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UW Biology researchers on scientific expedition in the Salish Sea

Monday, July 30, 2018 - 08:30

During a weeklong series of dives in OceanGate’s Cyclops 1 submersible, researchers will study the ecosystem of the Salish Sea, the network of U.S.-Canadian coastal waterways that include Washington state’s Puget Sound, the Strait of Juan de Fuca and the San Juan Islands as well as British Columbia’s Gulf Islands and the Strait of Georgia. Cyclops 1 will take three teams of researchers to depths as great as 650 feet, with OceanGate CEO and founder Stockton Rush in the pilot’s seat.

One project focuses on the feeding strategies for deep-dwelling red urchins, which play an important role in structuring seafloor communities and are also harvested for seafood markets. Kelp is the main food source for red urchins, but the feeding habits of populations that live below the depths where kelp can grow are poorly understood. No human has observed a red urchin below 330 feet (100 meters), except by using remotely operated vehicles.

The University of Oregon’s Aaron Galloway and the University of Washington’s Alexander Lowe will study how deep-dwelling urchins manage to feed at such depths — paying special attention to the role played by drift kelp, which urchins can grab with their long spines as it floats by.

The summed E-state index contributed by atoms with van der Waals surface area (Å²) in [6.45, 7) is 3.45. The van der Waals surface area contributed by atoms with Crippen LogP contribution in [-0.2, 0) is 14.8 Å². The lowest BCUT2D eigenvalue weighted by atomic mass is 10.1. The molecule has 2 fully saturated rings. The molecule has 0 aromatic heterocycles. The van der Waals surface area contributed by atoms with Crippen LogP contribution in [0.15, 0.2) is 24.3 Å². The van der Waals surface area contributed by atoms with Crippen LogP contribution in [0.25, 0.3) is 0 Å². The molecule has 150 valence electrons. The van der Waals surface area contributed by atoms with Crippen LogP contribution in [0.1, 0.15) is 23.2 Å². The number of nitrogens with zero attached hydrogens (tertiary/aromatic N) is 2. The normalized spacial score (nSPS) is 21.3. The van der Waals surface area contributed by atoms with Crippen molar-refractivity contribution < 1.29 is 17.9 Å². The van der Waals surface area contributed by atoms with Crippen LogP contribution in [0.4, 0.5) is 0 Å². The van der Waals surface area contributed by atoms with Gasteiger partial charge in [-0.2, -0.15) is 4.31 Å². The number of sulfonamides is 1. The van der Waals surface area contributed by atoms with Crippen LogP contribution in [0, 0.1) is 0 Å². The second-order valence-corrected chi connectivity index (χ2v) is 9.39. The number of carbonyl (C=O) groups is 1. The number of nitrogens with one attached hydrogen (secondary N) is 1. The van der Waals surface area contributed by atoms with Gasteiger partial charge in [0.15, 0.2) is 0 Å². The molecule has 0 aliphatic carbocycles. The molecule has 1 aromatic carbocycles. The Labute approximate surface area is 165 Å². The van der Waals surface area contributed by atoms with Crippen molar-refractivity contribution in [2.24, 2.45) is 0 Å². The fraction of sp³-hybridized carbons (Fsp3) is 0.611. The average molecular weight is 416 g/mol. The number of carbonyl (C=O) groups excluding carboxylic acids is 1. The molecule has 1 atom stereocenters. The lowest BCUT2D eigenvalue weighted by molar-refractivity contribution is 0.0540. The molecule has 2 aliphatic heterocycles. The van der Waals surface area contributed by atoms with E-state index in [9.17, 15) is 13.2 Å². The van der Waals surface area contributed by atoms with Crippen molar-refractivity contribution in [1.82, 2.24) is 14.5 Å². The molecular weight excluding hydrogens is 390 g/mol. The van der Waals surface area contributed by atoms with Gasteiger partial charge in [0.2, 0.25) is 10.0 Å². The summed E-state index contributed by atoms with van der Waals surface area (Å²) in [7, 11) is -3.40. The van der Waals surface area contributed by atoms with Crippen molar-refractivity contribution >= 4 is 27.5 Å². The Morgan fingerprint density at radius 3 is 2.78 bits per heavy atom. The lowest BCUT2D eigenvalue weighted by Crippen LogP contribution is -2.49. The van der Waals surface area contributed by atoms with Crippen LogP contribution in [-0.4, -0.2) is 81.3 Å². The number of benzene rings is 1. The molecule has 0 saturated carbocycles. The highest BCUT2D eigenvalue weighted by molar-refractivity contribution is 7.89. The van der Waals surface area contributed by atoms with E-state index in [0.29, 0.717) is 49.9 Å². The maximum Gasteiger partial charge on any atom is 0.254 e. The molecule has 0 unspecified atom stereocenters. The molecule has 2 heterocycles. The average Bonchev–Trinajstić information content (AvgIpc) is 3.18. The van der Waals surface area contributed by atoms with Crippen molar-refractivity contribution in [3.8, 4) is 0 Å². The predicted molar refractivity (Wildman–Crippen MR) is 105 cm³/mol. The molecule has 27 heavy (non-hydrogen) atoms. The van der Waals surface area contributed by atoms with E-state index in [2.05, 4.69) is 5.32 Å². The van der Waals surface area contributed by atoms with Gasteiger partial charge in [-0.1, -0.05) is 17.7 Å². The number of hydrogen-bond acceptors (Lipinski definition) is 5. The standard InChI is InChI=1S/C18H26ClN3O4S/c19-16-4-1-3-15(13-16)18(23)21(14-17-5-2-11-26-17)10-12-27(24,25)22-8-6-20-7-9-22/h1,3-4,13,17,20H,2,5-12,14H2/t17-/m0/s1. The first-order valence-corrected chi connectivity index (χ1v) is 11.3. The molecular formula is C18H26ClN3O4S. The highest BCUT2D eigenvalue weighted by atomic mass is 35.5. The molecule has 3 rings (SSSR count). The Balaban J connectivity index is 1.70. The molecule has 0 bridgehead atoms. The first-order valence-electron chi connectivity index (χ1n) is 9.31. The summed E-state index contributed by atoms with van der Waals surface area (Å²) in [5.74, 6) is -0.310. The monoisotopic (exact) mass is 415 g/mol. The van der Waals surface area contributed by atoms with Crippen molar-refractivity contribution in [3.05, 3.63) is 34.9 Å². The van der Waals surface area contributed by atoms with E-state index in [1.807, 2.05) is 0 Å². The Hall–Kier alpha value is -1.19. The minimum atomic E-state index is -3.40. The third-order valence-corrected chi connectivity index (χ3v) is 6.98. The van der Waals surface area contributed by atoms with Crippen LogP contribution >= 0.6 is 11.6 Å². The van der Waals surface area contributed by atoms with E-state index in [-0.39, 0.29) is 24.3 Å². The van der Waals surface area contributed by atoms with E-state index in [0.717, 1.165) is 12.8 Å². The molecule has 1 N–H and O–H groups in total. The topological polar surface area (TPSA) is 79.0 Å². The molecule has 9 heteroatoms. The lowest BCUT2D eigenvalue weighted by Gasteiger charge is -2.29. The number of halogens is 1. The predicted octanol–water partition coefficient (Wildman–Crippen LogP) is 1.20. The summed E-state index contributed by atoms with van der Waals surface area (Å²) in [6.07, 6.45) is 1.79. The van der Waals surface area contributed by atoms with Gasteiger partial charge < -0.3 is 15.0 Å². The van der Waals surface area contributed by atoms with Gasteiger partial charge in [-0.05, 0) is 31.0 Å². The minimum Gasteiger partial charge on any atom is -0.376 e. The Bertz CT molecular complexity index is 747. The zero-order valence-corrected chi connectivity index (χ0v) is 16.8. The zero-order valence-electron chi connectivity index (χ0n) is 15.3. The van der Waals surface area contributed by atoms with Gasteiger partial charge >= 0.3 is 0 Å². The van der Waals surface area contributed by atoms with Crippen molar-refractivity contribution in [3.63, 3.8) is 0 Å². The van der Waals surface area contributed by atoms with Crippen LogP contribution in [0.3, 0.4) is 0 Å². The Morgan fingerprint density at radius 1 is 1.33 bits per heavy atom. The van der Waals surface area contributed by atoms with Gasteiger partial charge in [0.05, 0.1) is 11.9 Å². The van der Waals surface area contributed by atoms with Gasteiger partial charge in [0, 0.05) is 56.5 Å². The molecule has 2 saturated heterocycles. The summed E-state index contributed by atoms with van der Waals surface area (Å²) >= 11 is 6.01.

Another project will focus on ocean trawling.

Scientists have trawled the ocean for decades to conduct research, affecting the seafloor environment in the process. Even scientific trawling operations can alter structure, decrease diversity and remove habitat for larger species in the ecosystem.

Three scientists from Friday Harbor Labs — Adam Summers, Mackenzie Gerringer and David Duggins — will conduct a survey of areas that have been trawled for scientific purposes up to 10 times a year for the past 30 years. Through observation and video documentation, the researchers will compare trawled sites to adjacent areas that haven’t been trawled.

The resulting data will be made available to the public with the goal of informing future policy decisions related to the effects of scientific trawling and management of the Salish Sea environment.

Read the entire article on GeekWire.